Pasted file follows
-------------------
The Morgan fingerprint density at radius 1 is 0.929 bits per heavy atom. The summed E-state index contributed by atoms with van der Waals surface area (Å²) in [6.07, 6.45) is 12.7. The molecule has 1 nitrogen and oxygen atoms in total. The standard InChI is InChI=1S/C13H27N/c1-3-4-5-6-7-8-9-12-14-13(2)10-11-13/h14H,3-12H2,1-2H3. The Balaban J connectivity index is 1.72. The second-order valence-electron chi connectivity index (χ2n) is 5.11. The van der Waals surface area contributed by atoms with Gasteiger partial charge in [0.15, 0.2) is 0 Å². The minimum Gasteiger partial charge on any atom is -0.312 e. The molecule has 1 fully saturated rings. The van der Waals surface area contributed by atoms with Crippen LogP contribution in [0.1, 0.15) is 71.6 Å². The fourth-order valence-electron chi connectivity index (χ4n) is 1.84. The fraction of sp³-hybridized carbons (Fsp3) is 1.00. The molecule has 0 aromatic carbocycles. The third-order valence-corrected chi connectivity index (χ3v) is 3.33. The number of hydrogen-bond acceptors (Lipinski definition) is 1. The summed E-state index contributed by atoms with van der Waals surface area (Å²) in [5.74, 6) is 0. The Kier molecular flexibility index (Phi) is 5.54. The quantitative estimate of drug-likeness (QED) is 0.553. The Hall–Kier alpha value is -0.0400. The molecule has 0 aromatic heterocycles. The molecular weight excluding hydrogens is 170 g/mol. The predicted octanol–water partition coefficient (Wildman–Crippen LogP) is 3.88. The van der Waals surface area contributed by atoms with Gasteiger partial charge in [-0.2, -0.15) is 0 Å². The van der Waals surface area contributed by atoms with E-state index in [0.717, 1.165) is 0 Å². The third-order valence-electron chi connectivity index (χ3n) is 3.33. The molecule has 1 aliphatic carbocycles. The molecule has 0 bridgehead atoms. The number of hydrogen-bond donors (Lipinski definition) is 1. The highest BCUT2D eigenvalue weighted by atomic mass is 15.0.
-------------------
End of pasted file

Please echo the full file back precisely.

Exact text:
The Morgan fingerprint density at radius 1 is 0.929 bits per heavy atom. The summed E-state index contributed by atoms with van der Waals surface area (Å²) in [6.07, 6.45) is 12.7. The molecule has 1 nitrogen and oxygen atoms in total. The standard InChI is InChI=1S/C13H27N/c1-3-4-5-6-7-8-9-12-14-13(2)10-11-13/h14H,3-12H2,1-2H3. The Balaban J connectivity index is 1.72. The second-order valence-electron chi connectivity index (χ2n) is 5.11. The van der Waals surface area contributed by atoms with Gasteiger partial charge in [0.15, 0.2) is 0 Å². The minimum Gasteiger partial charge on any atom is -0.312 e. The molecule has 1 fully saturated rings. The van der Waals surface area contributed by atoms with Crippen LogP contribution in [0.1, 0.15) is 71.6 Å². The fourth-order valence-electron chi connectivity index (χ4n) is 1.84. The fraction of sp³-hybridized carbons (Fsp3) is 1.00. The molecule has 0 aromatic carbocycles. The third-order valence-corrected chi connectivity index (χ3v) is 3.33. The number of hydrogen-bond acceptors (Lipinski definition) is 1. The summed E-state index contributed by atoms with van der Waals surface area (Å²) in [5.74, 6) is 0. The Kier molecular flexibility index (Phi) is 5.54. The quantitative estimate of drug-likeness (QED) is 0.553. The Hall–Kier alpha value is -0.0400. The molecule has 0 aromatic heterocycles. The molecular weight excluding hydrogens is 170 g/mol. The predicted octanol–water partition coefficient (Wildman–Crippen LogP) is 3.88. The van der Waals surface area contributed by atoms with Gasteiger partial charge in [-0.2, -0.15) is 0 Å². The van der Waals surface area contributed by atoms with E-state index in [0.717, 1.165) is 0 Å². The third-order valence-electron chi connectivity index (χ3n) is 3.33. The molecule has 1 aliphatic carbocycles. The molecule has 0 bridgehead atoms. The number of hydrogen-bond donors (Lipinski definition) is 1. The highest BCUT2D eigenvalue weighted by atomic mass is 15.0.